In the 940s when the Byzantine Empire was at the peak of its power and the Vikings sailed the seas, one tiny seedling sprouted up in Greece. More than a thousand years later today, Europe is already a different place but the seedling, now a grown-up tree, remains standing.
Scientists said that a Bosnian pine (Pinus heldreichii) that thrives in the highlands of northern Greece is more than 1,075 years old. Nicknamed "Adonis," the tree is now considered the oldest single tree and oldest living organism in Europe, having survived many of the iconic events in history that most humans only read about in books such as the Crusades, the Protestant Reformation and world wars.
Researchers were able to determine the age of the tree using dendrochronology, or tree-ring dating, which uses a scientific approach to analyze the pattern of tree rings, also called growth rings.
The researchers conducted dendrochronological studies by taking tree cores from which they could count the tree rings. The process does not pose risk to the health of trees. The cores are only about 5 millimeters (around 0.2 inches) in diameter so Adonis was not endangered when the scientists conducted their study. The researchers then counted the growth rings and then compared nearby trees to one another to identify anomalies.
"To age the tree, we needed to take a core of wood, from the outside to the center. The core is 1 meter [3.28 feet] and has 1,075 annual rings," said Paul Krusic, who led the expedition that found the tree.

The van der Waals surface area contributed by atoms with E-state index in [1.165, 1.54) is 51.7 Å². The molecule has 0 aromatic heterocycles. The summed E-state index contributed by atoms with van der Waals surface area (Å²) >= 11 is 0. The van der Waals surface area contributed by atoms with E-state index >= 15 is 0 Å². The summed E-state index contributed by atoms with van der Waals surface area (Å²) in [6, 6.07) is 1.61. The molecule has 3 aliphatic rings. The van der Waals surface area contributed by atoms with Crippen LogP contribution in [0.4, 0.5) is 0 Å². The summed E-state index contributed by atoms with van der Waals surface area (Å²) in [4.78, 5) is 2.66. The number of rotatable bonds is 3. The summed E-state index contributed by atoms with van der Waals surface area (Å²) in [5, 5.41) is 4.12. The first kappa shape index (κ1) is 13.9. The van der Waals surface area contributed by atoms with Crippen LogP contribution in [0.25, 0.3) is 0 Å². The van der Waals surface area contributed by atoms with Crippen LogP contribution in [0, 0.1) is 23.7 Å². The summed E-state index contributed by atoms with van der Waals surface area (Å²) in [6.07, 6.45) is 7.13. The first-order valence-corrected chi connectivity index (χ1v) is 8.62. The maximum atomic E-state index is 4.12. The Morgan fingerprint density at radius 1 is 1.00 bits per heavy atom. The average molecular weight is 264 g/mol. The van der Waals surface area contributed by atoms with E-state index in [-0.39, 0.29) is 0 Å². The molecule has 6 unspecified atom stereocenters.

The research expeditions were conducted by the Navarino Environmental Observatory (NEO), which conducts studies on climate change and its effect on environment and humans.
The analysis revealed the pine is at least 1,075 years old. Although elderly trees are relatively common in other parts of the globe, they are rare in Europe. The reason behind this is the presence of humans. Trees are more likely to be chopped down and used as firewood and construction material or to give way for development with more human traffic in a region.
Scientists said that the annual variation of the growth rings from trees such as Adonis — and those that have fallen in centuries past that remain preserved on the ground — will hopefully give information about historical climatic and environmental conditions that go back thousands of years.
"That has a story in it. A story about climate change, about human influences," Krusic said. "That's the real story we're working on. This is just something we stumbled upon."